Making Your Bathroom a Safe Space

Falls are a serious hazard that the elderly and people with mobility issues face every day – and the majority of falls happen in the bathroom. In fact, the Centers for Disease Control and Prevention (CDC) has declared the bathroom the most dangerous room in the house.

But with some modifications, the bathroom can be a safe space for people of all mobility levels. Here are Beyond Barriers’ top 10 tops for increasing the safety of your bathroom.

10 Tips to increase the Safety of your Bathroom

  1. Brighten Up
    Good lighting can help reduce disorientation and falls in the bathroom. Upgrade to light bulbs with more lumens, and, if necessary, install additional lighting fixtures. For nighttime visits, an illuminated switch can be helpful, while a nightlight in the hallway can make the trip easier to navigate.
  2. Throw Out the Throw Rugs
    While throw rugs are a bathroom standard, they also pose a serious tripping hazard. Getting rid of them entirely is the safest option, but if you do opt to keep a rug in the bathroom, make sure it is secured with a non-slip backing.
  3. Keep It Dry
    The smooth, hard surfaces found in bathrooms are especially dangerous when wet. To avoid slips and falls, keep the bathroom floor and countertops dry, wiping them down after showers.
  4. Keep It Unlocked
    A lock on the bathroom door offers a feeling of privacy – but if a fall or injury occurs, time is of the essence, and a locked door can keep you from getting help to your loved one.a locked door can be dangerous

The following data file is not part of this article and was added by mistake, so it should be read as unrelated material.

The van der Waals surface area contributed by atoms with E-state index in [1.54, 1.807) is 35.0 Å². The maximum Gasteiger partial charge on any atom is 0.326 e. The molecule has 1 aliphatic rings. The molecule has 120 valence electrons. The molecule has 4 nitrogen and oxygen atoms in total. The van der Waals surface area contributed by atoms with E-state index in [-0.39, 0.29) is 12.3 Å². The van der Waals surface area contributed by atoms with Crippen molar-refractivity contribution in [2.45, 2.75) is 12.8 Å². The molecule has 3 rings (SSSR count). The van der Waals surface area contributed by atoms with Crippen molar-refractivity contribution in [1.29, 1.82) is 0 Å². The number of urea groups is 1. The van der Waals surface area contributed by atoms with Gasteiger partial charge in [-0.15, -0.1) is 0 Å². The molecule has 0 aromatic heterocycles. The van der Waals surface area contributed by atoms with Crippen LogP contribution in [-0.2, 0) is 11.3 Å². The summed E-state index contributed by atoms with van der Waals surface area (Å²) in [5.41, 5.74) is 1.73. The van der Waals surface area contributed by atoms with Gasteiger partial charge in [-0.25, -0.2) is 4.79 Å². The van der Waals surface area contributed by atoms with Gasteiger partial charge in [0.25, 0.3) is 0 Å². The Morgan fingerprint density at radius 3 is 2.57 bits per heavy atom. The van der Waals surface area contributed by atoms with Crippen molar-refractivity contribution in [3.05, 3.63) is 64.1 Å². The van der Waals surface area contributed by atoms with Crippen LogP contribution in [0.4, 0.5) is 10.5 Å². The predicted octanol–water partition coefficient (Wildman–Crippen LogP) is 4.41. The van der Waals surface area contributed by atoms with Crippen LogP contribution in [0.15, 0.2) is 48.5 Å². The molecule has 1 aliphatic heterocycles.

5. Put Non-Slip Mats in the Shower
    A single non-slip tub mat is the safest option for improving traction. Just be sure to keep the mat clean, wiping and drying it after each use, as mold or soap scum build-up can make them slippery.
  6. Add Grab Bars
    Weight-bearing grab bars and hand railings should be added alongside the toilet and both inside and just outside of the shower. These make transfers (from sitting to standing, etc.) easier and safer. Grab bars come in a variety of colors and styles to match any bathroom, but you should also look for rust-free options with a non-slip texture.
  7. Raise the Seat
    In conjunction with grab bars, a 4” or 5” toilet seat riser can make using the bathroom an easier and safer experience for those with limited mobility.Add a Phone
  8. Keep Help Accessible at the Touch of a Button
    Installing a medical alert system in the bathroom – or even just a phone – increases the chance of your loved one being able to call for help if a fall occurs. This is especially valuable for seniors or people with disabilities who live alone.
  9. Add a Bench or Swivel Seat
    A transfer bench or swivel seat allows your loved one to “slide” into and out of the tub while in a seated positon. Bathing can then be done while comfortably seated, therefore requiring less exertion from both the user and the caregiver.
  10. Upgrade to a Walk-In Tub or No-Step Shower
    For the ultimate in bathroom accessibility, consider a shower or tub renovation. Walk-in tubs are available for those with limited mobility, while barrier-free showers allow wheelchair users to roll directly in. Many options are available to fit virtually any needs, space, and budget.

How safe is your bathroom? Beyond Barriers can help make sure nothing gets overlooked – contact us for a free, no-obligation evaluation of your bathroom and beyond.